Thirty days after the Community Safety Unit closed the doors of two Squamish cannabis dispensaries, the businesses remain shut.
Bryan Raiser, the owner of 99 North, said he is unable to give much of an update, but confirmed his business is still closed as of Dec. 6. Raiser said his application for a license—which he submitted in August 2018—is still pending.
“Unfortunately, I don’t have much new to report on that front,” he told The Chief on Dec. 5. “As of right now, we’re still meeting and talking about what the plan is going forward and still kind of sussing out all the options.”
He couldn’t go into detail about what options his client is exploring but confirmed Grass Roots will remain closed for the foreseeable future.
Via email, Grass Roots Medicinal owner Chad Jackett said, “We are awaiting our retail license that was applied for over a year ago. Unfortunately [the] government cannot tell us how long that will take. And unfortunately, that is not going to help our medicinal patients once we get our retail license.”
Both businesses had product seized on Nov. 5, when CSU members posted notices of seizures—effectively temporarily closing the stores. CSU operates under the Policing and Security Branch of the Ministry of Public Safety and Solicitor General. The CSU is responsible for compliance and enforcement under the Cannabis Control and Licensing Act.
Currently, only one cannabis business in Squamish, Sky High Cannabis, has received its license.
In an email, the Ministry of Public Safety and Solicitor General said it cannot comment on specific enforcement actions.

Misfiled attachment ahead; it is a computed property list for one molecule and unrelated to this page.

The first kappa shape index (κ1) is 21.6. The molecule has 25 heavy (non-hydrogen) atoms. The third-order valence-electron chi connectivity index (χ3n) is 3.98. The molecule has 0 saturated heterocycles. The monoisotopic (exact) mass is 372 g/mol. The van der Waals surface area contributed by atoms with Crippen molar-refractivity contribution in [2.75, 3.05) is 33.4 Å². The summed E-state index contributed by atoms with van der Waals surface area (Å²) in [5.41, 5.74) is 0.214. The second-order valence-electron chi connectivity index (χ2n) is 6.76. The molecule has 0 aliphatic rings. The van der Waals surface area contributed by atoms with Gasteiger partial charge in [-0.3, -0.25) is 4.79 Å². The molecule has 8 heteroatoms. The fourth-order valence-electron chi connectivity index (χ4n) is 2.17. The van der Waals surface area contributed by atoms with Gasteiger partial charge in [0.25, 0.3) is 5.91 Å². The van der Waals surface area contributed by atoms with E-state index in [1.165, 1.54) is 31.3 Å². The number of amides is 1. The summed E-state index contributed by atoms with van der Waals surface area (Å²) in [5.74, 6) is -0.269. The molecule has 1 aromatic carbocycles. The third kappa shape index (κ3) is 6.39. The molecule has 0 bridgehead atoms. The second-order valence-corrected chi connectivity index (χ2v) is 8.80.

“All along, we have aimed for voluntary compliance and have followed a path to encourage this. We have been very clear that once legal cannabis retail outlets became operational in a community—of which there is one in Squamish, in addition to BC Cannabis online stores – the illegal retailers would be shutdown,” the email from the ministry read.
As of Dec. 6, CSU officers have visited more than 221 unlicensed retailers.
“Illegal retailers who do not hold a provincial licence to sell non-medical cannabis have 30 days from the time their cannabis was seized to apply in writing to the Director of the Community Safety Unit to have it returned or to be compensated if the cannabis has been destroyed,” the ministry said.
“This can be done by using the Application for the Return of Seized Cannabis. A claim must demonstrate to the satisfaction of the Director of the CSU that they were legally entitled to possess the cannabis at the time of the seizure. Illegal operators also face significant monetary penalties equal to two times the retail value of cannabis seized or proven to have been sold.”
This story originally appeared here.